San Diego Gas & Electric's new hydrogen fuel cell generator will operate automatically should the grid go down.
(TNS) — At first glance, it looks like a storage refrigerator you might see in somebody’s garage — and it runs just as quietly.
But the GenCell G5rx is a hydrogen fuel cell generator that is part of a compact system using the latest technology to help companies like San Diego Gas & Electric reduce disruptions during power outages.
“When the grid is off, this is on,” said Gil Shavit, chairman of GenCell, the company that has contracted to deliver more than two dozen G5rx systems to SDG&E.
Each platform is compact — taking up about 8 feet by 9 feet — but can produce 5 kilowatts of auxiliary power that operates automatically should the grid go down. The fuel cell emits no CO2 and runs 10 times longer than existing backup power sources.
“This will be friendlier for our customers because they’re not going to be hearing big diesel generators going off in the middle of the night,” said George DeLucas, an electrician at SDG&E who took part in a demonstration of the G5rx Thursday.
“And it’s a smaller footprint. You won’t have this big, massive generator sitting out in the middle of our substations.”
By design, all substations are equipped with backup lead acid batteries that open up circuit breakers upon sensing a power loss.
During prolonged outages, SDG&E will typically roll out a generator to a substation, but the GenCell technology promises to recharge batteries until the grid comes back online.
Fueled by standard cylinders of industrial-grade hydrogen, the G5rx also allows SDG&E to analyze and monitor substations from remote locations while providing quick start-up once the power outage ends.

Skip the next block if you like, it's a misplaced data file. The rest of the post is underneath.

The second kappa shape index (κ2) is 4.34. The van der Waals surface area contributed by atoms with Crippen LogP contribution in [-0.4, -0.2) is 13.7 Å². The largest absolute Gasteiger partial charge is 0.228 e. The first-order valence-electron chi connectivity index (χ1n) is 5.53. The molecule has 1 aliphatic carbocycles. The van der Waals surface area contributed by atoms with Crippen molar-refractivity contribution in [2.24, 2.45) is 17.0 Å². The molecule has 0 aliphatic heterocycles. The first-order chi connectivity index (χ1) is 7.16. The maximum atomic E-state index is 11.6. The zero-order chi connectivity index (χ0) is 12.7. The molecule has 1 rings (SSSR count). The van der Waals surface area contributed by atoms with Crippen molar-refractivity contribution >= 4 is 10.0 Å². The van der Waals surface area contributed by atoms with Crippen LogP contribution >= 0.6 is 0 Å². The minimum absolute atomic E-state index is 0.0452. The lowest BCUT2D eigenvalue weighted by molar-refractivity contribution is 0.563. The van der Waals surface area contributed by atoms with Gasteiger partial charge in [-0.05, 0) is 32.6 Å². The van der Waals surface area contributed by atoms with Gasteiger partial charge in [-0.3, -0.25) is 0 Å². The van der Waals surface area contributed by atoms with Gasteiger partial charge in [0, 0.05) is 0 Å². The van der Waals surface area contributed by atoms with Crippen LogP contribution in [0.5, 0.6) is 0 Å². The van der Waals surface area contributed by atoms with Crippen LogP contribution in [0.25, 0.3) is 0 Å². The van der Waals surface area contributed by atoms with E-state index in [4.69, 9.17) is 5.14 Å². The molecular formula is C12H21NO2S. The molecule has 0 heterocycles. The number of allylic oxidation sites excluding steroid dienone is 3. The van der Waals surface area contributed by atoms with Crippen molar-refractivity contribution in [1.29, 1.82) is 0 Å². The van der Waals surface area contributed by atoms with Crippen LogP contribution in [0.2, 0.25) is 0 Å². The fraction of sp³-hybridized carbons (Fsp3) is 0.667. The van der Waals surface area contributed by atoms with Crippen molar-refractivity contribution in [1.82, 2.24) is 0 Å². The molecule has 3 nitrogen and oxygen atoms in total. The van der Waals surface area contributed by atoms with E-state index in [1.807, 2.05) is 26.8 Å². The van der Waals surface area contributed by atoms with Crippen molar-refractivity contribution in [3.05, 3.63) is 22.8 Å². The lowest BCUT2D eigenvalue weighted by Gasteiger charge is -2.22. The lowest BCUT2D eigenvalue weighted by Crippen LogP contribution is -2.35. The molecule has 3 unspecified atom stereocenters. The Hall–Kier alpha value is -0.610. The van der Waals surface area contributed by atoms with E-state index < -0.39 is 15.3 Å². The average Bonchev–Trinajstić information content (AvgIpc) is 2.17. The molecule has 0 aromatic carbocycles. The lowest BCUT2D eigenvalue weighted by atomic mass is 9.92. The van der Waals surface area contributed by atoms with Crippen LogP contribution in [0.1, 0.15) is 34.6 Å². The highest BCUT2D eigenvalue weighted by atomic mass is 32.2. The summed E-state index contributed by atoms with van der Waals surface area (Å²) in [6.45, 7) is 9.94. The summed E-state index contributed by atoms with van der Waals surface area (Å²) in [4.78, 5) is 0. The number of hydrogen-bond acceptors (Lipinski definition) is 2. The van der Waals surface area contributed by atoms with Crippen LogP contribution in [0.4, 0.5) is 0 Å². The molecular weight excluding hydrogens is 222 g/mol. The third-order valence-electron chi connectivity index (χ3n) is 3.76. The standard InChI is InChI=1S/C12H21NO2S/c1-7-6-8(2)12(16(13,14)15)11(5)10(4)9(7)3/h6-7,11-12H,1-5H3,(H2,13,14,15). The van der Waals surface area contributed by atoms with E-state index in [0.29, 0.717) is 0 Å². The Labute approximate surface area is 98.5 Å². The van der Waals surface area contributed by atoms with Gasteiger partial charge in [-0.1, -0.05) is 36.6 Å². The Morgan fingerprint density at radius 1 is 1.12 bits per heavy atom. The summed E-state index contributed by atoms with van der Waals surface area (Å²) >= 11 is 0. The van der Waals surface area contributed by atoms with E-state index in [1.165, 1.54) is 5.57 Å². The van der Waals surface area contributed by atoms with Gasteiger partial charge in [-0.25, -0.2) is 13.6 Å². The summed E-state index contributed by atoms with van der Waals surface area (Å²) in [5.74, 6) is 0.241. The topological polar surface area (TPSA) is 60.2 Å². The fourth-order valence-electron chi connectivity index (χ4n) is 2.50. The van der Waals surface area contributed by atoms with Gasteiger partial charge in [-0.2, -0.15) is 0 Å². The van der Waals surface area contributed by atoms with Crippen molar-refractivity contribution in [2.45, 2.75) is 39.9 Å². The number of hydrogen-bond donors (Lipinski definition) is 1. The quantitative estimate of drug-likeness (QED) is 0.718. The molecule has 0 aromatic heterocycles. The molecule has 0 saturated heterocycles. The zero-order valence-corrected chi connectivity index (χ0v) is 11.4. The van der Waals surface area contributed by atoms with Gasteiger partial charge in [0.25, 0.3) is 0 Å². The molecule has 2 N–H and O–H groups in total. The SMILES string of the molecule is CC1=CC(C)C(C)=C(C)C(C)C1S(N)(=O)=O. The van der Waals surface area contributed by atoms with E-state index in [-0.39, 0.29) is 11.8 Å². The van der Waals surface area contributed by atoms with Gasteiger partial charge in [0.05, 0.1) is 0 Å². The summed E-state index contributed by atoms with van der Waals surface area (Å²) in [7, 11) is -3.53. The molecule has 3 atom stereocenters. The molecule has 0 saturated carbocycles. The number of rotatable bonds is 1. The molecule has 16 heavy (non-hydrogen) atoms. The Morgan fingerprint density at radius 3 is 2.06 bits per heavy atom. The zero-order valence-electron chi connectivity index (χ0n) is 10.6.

Based in Israel, GenCell has taken advantage of innovations that eliminate platinum with a graphite construction to drastically reduce costs. The company recently installed backup fuel systems for the Israel Electric Corporation, that country’s largest power provider.
Impressed with the technology, SDG&E officials ordered 30 G5rx systems, becoming the first utility in the U.S. to partner with GenCell.
“Previously we only had the capacity to first restore our critical customers — our hospitals, police stations, fire stations,” said Amber Albrecht, SDG&E spokesperson. “Now with the GenCell fuel cell, we have extended capacity, which means we could be able to restore every customer served by that substation earlier.”
SDG&E plans to roll out three of the G5rx units this year. The remaining 27 will be installed over the next three years. SDG&E has 136 distribution substations in its service area.
Shavit said each system is listed at $97,000.
Unlike diesel backup systems, the G5 technology emits only water, something SDG&E finds attractive as California utilities strive to meet the state’s ambitious climate directives.
©2017 The San Diego Union-Tribune, Distributed by Tribune Content Agency, LLC.